Brits can be a funny lot. The country might be small, but you could spend a lifetime learning its quirks and idiosyncrasies. Regional pronunciation, strange road rules and its renowned drinking culture can all prove hazardous to the first-time visitor. Here’s our guide to surviving in Blighty.
Expect to be offered tea in any eventuality. Celebrations, commiserations, rainy days, sunny days and everything in between all call for a good cuppa. Fierce debate rages as to whether the milk or tea should be poured first.
Unfailing politeness is observed in all circumstances. “Sorry” runs the gamut from a genuine apology to a passive aggressive warning that you’re about to be pushed out of the way. Use this handy guide for translations.
The pub, one of the greatest British traditions, comes with its own set of rules. Drinks are bought in rounds and you should stick to beer, ale and wine – never shots or cocktails. If you’re invited out for a quick one, prepare to crawl back home at closing time having eaten nothing but half a pack of salt-and-vinegar crisps.
If you’re coming from the US, you might be surprised to see people with drinks on the pavement (sidewalk). Not only is this allowed, but given the faintest hint of sun Brits will congregate on any patch of concrete, grass or pavement going.
When it changes this much, there’s always something to say. And there really is nothing lovelier than the cloudless skies and gentle sun of a perfect British summer day.
Compliment a Brit and they’re likely to brush it off or make a self-effacing remark, however pleased they are. Don’t even get onto boasting. “Self-praise is known as “blowing your own trumpet” in the U.K. and is tantamount to treason” according to the BBC.
Bottom Flash, Cock Alley, Booty Lane, Nether Wallop and Sandy Balls are all British places. Yes, really. There are so many odd place names, we even made a quiz of the best ones.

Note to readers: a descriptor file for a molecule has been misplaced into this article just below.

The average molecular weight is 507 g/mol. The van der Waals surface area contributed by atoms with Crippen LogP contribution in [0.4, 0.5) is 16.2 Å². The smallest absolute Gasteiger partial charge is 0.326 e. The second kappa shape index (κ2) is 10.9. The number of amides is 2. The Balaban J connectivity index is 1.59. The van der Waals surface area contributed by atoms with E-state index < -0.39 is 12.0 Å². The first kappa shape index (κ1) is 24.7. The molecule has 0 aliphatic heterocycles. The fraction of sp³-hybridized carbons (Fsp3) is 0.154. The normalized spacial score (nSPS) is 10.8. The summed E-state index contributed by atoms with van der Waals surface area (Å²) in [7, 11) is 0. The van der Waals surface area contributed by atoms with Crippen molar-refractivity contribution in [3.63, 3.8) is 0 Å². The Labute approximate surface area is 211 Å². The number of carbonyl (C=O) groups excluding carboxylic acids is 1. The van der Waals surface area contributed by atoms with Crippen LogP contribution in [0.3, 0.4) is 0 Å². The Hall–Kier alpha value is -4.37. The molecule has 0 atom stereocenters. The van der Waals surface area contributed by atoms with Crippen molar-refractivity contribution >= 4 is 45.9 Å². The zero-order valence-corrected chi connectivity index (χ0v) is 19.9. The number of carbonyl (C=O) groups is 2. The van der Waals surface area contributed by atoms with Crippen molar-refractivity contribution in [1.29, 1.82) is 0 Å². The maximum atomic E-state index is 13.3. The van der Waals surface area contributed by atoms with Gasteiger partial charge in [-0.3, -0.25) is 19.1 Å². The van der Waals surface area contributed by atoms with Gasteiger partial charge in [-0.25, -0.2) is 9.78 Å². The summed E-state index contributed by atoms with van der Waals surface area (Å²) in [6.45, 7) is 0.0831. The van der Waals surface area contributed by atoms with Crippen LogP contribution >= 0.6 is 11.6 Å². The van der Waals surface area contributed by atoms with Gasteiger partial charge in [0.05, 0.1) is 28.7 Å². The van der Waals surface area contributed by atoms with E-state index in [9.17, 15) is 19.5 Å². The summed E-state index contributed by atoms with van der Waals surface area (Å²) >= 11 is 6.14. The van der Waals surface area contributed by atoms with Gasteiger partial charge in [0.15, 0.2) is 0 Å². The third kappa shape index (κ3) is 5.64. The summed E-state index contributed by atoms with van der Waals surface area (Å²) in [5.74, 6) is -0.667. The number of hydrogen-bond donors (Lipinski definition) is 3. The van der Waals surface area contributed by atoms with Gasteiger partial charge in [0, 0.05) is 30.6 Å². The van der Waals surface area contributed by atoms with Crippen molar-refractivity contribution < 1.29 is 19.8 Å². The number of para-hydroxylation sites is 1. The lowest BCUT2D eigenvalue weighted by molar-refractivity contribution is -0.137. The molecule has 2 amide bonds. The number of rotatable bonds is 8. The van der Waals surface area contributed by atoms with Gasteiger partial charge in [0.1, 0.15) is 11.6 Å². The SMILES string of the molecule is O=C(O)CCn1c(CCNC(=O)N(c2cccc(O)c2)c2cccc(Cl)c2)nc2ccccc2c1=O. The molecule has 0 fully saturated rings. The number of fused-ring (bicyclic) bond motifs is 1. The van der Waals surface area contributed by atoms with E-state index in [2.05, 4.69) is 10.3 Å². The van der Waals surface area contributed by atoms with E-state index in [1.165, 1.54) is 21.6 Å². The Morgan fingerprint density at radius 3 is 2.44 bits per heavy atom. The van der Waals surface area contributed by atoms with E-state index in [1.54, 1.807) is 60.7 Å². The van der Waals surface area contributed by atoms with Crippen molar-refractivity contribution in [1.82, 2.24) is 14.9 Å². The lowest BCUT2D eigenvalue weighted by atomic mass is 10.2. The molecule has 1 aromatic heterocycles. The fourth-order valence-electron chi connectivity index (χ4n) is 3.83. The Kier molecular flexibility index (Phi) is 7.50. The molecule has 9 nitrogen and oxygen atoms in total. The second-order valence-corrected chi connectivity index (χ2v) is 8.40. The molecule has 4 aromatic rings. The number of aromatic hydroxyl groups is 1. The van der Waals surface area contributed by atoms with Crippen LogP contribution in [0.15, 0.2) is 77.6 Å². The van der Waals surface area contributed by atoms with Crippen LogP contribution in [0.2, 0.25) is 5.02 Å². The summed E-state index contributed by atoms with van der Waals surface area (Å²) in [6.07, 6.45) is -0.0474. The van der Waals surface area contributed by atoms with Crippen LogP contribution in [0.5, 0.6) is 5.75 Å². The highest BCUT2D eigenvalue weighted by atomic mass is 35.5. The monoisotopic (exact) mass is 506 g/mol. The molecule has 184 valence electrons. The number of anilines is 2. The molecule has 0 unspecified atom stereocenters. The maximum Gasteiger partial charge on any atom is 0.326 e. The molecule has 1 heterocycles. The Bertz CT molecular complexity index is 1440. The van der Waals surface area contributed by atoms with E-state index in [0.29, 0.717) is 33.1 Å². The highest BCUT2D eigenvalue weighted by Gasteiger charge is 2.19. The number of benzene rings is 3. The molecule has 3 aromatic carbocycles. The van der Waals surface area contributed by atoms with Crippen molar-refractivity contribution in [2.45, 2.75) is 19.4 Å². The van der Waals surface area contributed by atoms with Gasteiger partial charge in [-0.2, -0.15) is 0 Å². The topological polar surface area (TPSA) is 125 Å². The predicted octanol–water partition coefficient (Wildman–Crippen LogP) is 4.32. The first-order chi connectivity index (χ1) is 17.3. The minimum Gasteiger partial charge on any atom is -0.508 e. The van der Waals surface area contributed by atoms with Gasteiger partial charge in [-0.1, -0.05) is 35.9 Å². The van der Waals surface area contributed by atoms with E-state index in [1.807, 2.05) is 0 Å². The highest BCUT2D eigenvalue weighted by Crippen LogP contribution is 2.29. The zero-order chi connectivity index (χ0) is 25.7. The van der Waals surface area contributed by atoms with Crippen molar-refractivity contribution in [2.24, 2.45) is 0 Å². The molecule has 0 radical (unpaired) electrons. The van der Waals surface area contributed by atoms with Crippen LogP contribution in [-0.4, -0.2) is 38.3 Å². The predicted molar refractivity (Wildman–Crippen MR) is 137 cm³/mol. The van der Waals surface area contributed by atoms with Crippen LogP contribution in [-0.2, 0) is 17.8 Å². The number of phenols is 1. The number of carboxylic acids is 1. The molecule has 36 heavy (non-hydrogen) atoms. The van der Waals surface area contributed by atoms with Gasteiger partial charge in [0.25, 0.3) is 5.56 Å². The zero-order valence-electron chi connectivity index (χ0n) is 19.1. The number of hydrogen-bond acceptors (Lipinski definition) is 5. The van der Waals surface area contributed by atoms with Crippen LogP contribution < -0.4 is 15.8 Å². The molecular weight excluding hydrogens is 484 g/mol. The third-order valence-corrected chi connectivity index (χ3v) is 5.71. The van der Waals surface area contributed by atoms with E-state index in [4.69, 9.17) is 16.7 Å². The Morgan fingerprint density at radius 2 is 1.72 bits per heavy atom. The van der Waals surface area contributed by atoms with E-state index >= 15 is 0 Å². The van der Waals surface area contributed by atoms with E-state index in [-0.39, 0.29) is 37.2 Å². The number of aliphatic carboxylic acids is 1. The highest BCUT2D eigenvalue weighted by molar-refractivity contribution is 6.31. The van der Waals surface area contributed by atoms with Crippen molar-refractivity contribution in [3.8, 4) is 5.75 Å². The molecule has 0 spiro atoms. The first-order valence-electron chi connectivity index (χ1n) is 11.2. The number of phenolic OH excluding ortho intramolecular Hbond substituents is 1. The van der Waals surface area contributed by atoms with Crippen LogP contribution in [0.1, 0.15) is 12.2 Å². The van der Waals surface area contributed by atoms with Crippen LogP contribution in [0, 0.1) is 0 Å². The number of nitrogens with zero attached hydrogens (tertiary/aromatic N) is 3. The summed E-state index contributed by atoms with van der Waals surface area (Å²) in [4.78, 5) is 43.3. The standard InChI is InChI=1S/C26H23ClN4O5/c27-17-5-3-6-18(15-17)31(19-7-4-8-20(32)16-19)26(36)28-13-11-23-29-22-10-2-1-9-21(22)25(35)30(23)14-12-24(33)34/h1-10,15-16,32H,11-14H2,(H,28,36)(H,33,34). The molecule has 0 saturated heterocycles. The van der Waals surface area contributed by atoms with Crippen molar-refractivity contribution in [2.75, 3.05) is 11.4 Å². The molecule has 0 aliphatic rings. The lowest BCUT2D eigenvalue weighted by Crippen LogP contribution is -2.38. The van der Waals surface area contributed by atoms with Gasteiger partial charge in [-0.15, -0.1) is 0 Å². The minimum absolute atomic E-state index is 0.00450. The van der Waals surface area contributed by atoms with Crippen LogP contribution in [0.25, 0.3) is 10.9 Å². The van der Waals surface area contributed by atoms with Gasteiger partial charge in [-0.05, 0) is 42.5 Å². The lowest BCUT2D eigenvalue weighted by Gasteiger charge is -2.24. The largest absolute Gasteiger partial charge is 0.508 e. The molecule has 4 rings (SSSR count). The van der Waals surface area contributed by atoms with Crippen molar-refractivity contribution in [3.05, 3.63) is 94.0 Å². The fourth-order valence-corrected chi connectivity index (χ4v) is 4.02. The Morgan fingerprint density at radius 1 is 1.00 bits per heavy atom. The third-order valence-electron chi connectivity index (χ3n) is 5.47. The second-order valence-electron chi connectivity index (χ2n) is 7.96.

Distances on roads are calculated in yards and miles. Objects are measured in centimetres and metres. Height is stated in feet and inches. Food is weighed in grams and kilos. People are weighed in stone and pounds. Are you following?
After tea drinking, queuing is the other national pastime. “Queue-barging is the worst solecism a foreigner can commit” say the bastion of traditional British values, Debretts.
If you value your life, stand on the right when you step on an escalator. If you want to walk up or down, stick to the left.
From cheese rolling to bog snorkelling, there’s no end to Britain’s weird and wonderful festivals and traditions. Eccentricity is among the most celebrated British traits.
British food has shaken off its poor reputation. You’ll find innovative fine dining everywhere from Cornwall to Edinburgh, hearty roasts and posh pub grub aplenty and exceptional Indian, Vietnamese and Japanese cuisine among others. These days Britain even has its own vineyards.
Aside from the classics like haggis (sheep’s stomach filled with sausage meat oats and spices) and black pudding (blood sausage), look out for a resurgence of nose-to-tail eating.
Everyone under the age of 25 has gone a bit nuts for a restaurant called Nando’s. The hype doesn’t really translate outside the country, and if you were drawn into the Tumblr furore, you'll find this summary helpful.
No matter how crowded the train or strange the situation, Londoners will steadfastly ignore eye contact at all costs. Striking up a conversation with a stranger on public transport is practically unheard of.
Outside the capital, Brits are generally a friendly lot and happy to chat. Expect people to greet you with anything from “alright, pet” in Newcastle to the occasional “ey’up duck” in Derbyshire.
You’d better get familiar with “Worcestershire”, “Marylebone” and “Gloucester”. If you want to get ripped off by a London cabbie, there’s no better way than asking to go to “Lie-ces-ter” rather than “Less-ter” Square.
Unless you’re talking to a Londoner, in which case Britain solely exists within the M25 motorway.
Bucolic views don’t get much better than those you’ll find in the Scottish Highlands, the Brecon Beacons and the Lake District. If you want to get away from it all, there are numerous places to choose from.